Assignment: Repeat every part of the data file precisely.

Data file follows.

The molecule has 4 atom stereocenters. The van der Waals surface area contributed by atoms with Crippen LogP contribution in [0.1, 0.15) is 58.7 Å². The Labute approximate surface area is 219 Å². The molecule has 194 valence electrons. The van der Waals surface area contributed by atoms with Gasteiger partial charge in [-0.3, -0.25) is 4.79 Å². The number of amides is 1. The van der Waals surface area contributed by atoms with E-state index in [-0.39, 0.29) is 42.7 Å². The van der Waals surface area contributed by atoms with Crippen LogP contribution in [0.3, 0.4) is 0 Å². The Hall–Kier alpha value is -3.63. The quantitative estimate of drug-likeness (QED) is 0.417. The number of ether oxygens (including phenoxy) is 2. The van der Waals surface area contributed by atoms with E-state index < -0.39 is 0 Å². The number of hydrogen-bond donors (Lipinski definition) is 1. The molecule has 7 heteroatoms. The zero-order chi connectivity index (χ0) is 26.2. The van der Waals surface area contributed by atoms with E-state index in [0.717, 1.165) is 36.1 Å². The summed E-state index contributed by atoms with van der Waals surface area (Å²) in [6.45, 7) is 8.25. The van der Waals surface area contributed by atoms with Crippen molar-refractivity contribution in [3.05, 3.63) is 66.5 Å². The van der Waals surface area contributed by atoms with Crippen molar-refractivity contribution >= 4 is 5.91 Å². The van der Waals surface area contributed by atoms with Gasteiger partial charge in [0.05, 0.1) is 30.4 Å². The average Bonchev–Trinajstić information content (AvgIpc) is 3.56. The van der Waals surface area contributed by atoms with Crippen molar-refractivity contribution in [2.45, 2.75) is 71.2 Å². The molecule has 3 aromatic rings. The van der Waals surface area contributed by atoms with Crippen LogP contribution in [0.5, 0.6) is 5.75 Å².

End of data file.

The molecule has 4 atom stereocenters. The van der Waals surface area contributed by atoms with Crippen LogP contribution in [0.1, 0.15) is 58.7 Å². The Labute approximate surface area is 219 Å². The molecule has 194 valence electrons. The van der Waals surface area contributed by atoms with Gasteiger partial charge in [-0.3, -0.25) is 4.79 Å². The number of amides is 1. The van der Waals surface area contributed by atoms with E-state index in [-0.39, 0.29) is 42.7 Å². The van der Waals surface area contributed by atoms with Crippen LogP contribution in [0.3, 0.4) is 0 Å². The Hall–Kier alpha value is -3.63. The quantitative estimate of drug-likeness (QED) is 0.417. The number of ether oxygens (including phenoxy) is 2. The van der Waals surface area contributed by atoms with E-state index < -0.39 is 0 Å². The number of hydrogen-bond donors (Lipinski definition) is 1. The molecule has 7 heteroatoms. The zero-order chi connectivity index (χ0) is 26.2. The van der Waals surface area contributed by atoms with E-state index in [0.717, 1.165) is 36.1 Å². The summed E-state index contributed by atoms with van der Waals surface area (Å²) in [6.45, 7) is 8.25. The van der Waals surface area contributed by atoms with Crippen molar-refractivity contribution in [3.05, 3.63) is 66.5 Å². The van der Waals surface area contributed by atoms with Crippen molar-refractivity contribution >= 4 is 5.91 Å². The van der Waals surface area contributed by atoms with Gasteiger partial charge in [0.05, 0.1) is 30.4 Å². The average Bonchev–Trinajstić information content (AvgIpc) is 3.56. The van der Waals surface area contributed by atoms with Crippen molar-refractivity contribution in [2.45, 2.75) is 71.2 Å². The molecule has 3 aromatic rings. The van der Waals surface area contributed by atoms with Crippen LogP contribution in [0.5, 0.6) is 5.75 Å².